Council on Medical Student Education in Pediatrics


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COMSEP Meeting in Ottawa, ON

Poster Presentation:


Carrie A. Phillipi,Oregon Health & Science University,Portland,Oregon,Lynn Foster-Johnson,,Lebanon,NH,Lydia . Sachs,iInTIME Project Manager,Lebanon,NH,Deborah . Lehman,Cedars-Sinai Medical Center,Los Angeles,CA,Cameron . Escovedo,Cedars-Sinai Medical Center,Los Angeles,CA,Sherilyn Smith,University of Washington & Seattle Children's Hospital,Seattle,Washington

Background:  Medical students often utilize question banks to supplement learning, but the characteristics of students who more typically seek this type of learning are unclear. Students have requested self-assessment questions (SAQs) within Computerized Learning in Pediatric Programs (CLIPP). CLIPP recently developed and released five optional SAQs as a supplement to each case. Separately, MedU developed and validated an engagement meter with dynamic visual feedback based on student actions while completing cases. The engagement meter displays green (full credit) when a student selects learning opportunities exclusive of SAQs. We sought to determine whether highly engaged students were more likely to complete SAQs within CLIPP. 

Objectives:  To describe the association between student engagement score and the completion of SAQs within CLIPP cases.  

Methods:  9,995 students from 164 schools completed CLIPP cases between July and October, 2014. Data were averaged by student (over cases). A point-biserial correlation revealed the relationship between SAQ completion and engagement scores. An odds ratio yielded the likelihood of SAQ completion; ANOVA confirmed significant differences in the average number of SAQs completed.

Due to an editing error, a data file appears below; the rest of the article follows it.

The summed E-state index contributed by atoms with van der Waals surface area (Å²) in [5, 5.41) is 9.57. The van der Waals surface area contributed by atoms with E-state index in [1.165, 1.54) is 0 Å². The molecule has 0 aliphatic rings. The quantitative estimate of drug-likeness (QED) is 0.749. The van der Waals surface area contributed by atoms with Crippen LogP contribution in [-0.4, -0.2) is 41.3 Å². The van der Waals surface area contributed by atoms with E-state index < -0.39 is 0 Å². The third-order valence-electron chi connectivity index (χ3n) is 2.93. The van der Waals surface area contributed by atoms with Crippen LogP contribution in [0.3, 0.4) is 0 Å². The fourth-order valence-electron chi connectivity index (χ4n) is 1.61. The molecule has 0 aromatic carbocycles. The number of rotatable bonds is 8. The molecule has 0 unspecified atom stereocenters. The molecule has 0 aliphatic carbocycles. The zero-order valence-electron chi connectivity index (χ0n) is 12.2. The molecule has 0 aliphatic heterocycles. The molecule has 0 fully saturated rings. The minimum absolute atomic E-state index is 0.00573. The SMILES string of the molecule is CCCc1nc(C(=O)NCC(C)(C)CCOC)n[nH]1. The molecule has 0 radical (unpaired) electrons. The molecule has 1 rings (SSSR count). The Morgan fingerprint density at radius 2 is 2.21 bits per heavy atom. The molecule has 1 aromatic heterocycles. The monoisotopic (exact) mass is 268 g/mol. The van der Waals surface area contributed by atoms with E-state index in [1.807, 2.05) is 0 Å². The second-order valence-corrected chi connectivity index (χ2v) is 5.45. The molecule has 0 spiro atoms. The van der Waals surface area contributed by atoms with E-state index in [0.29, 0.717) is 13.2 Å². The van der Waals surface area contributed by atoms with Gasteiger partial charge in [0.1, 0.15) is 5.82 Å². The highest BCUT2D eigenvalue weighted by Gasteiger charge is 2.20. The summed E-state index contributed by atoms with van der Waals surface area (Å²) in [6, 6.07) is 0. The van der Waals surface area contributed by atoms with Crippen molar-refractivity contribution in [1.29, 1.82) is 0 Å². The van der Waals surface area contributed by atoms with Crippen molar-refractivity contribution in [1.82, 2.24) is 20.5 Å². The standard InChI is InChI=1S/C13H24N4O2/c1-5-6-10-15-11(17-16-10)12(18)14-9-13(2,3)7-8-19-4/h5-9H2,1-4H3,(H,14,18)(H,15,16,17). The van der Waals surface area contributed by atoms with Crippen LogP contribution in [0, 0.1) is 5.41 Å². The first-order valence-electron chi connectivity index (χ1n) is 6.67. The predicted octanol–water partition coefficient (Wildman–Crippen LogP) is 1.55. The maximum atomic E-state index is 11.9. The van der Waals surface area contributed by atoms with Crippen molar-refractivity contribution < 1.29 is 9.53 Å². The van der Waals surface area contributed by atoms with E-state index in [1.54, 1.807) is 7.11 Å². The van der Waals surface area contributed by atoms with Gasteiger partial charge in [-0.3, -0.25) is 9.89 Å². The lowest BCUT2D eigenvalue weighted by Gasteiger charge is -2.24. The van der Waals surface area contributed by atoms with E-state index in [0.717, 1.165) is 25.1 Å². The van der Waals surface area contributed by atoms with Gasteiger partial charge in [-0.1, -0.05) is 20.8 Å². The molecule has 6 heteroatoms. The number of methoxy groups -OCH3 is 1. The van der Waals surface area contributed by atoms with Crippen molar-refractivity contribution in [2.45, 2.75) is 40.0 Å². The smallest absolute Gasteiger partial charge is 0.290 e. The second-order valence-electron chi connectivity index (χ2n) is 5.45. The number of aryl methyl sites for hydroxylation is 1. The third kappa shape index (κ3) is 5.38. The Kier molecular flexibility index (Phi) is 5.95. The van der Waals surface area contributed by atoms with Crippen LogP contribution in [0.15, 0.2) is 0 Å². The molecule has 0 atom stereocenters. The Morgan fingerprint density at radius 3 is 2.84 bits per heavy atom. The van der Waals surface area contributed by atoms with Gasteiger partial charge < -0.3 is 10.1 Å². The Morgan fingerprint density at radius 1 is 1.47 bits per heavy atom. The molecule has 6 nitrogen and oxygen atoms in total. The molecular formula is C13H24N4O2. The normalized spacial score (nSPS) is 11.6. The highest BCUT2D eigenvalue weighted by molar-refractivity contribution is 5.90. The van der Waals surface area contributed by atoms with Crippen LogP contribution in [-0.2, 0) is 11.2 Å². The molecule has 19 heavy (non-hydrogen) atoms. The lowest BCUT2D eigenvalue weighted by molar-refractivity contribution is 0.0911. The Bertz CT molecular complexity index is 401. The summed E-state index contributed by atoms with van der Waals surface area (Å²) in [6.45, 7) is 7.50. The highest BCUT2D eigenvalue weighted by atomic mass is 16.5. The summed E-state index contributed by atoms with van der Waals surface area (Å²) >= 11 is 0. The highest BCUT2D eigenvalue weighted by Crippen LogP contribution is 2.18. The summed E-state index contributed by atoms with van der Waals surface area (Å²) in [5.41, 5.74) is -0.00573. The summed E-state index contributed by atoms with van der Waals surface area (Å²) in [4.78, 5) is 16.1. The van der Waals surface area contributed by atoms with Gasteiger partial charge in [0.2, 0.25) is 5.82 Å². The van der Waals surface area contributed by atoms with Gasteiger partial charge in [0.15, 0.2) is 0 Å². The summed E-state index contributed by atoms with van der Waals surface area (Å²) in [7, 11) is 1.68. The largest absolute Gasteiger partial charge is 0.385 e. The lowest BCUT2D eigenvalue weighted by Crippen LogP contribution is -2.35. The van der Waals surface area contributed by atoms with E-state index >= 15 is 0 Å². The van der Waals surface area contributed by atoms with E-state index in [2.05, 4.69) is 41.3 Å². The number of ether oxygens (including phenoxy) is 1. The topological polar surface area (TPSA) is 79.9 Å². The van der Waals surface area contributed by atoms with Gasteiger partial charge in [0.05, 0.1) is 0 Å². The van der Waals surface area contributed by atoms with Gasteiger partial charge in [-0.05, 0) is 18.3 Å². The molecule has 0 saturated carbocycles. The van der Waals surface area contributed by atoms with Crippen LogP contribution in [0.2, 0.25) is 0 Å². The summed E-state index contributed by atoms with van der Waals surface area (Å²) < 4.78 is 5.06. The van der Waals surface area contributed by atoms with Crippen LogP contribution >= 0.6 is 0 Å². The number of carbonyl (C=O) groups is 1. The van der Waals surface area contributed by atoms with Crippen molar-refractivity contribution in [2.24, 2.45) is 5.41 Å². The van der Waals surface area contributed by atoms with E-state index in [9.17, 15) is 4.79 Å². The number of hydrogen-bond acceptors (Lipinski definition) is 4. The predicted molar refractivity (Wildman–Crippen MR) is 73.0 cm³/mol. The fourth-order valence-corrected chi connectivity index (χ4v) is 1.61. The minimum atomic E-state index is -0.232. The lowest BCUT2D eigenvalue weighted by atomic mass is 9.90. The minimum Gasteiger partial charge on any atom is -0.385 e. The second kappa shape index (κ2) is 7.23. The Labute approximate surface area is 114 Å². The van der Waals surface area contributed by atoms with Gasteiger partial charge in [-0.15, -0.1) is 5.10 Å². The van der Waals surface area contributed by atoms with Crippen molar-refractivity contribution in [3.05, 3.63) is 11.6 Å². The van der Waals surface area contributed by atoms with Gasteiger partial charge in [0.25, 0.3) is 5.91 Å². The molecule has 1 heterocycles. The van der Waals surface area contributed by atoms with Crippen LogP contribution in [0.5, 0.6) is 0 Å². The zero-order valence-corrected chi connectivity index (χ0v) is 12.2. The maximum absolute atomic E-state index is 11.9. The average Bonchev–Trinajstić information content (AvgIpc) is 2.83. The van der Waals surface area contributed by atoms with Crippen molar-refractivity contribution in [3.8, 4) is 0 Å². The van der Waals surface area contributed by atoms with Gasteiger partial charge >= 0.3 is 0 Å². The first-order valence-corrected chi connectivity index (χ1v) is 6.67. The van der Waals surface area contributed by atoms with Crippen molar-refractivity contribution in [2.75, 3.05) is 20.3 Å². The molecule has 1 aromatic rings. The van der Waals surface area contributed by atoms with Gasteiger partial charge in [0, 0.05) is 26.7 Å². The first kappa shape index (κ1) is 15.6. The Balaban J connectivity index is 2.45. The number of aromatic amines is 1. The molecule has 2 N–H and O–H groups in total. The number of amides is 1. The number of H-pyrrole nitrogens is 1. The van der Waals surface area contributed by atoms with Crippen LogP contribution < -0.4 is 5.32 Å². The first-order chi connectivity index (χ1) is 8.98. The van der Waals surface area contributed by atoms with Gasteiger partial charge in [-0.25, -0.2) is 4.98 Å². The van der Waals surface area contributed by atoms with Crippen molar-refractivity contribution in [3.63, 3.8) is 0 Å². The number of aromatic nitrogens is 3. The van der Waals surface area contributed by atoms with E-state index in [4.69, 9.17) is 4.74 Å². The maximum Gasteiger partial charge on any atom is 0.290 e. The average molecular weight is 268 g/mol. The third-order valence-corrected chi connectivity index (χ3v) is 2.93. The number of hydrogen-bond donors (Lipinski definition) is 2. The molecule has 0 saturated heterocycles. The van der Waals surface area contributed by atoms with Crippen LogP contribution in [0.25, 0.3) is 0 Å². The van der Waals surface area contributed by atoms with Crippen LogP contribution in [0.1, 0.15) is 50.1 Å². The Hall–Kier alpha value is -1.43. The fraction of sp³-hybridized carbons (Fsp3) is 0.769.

Results:  Across all cases, the average student engagement score was 68.6/100 (SD=15.7). On average, 89% of students earned full credit on the engagement meter. 56% also completed at least one SAQ. Greater engagement was associated with completing at least one SAQ (rpb =0.12, p<.0001). Students earning full credit on the engagement meter were 1.87 times more likely to complete at least one of the SAQs than students who were less engaged (p<.0001). Compared to their less engaged counterparts, engaged students completed significantly more SAQs (=2.08 vs. 1.44, p <.0001) and completed more SAQs with non-zero scores (=3.63 vs. 3.28, p<.0001).

Discussion:  Highly engaged students were more likely to participate in voluntary learning opportunities such as SAQs while completing a virtual patient activity. Highly engaged learners were also more likely to complete SAQs correctly. Nevertheless, many students who were not as highly engaged attempted some SAQs. More research is needed to develop methods of learning that are more engaging to learners within virtual patient cases.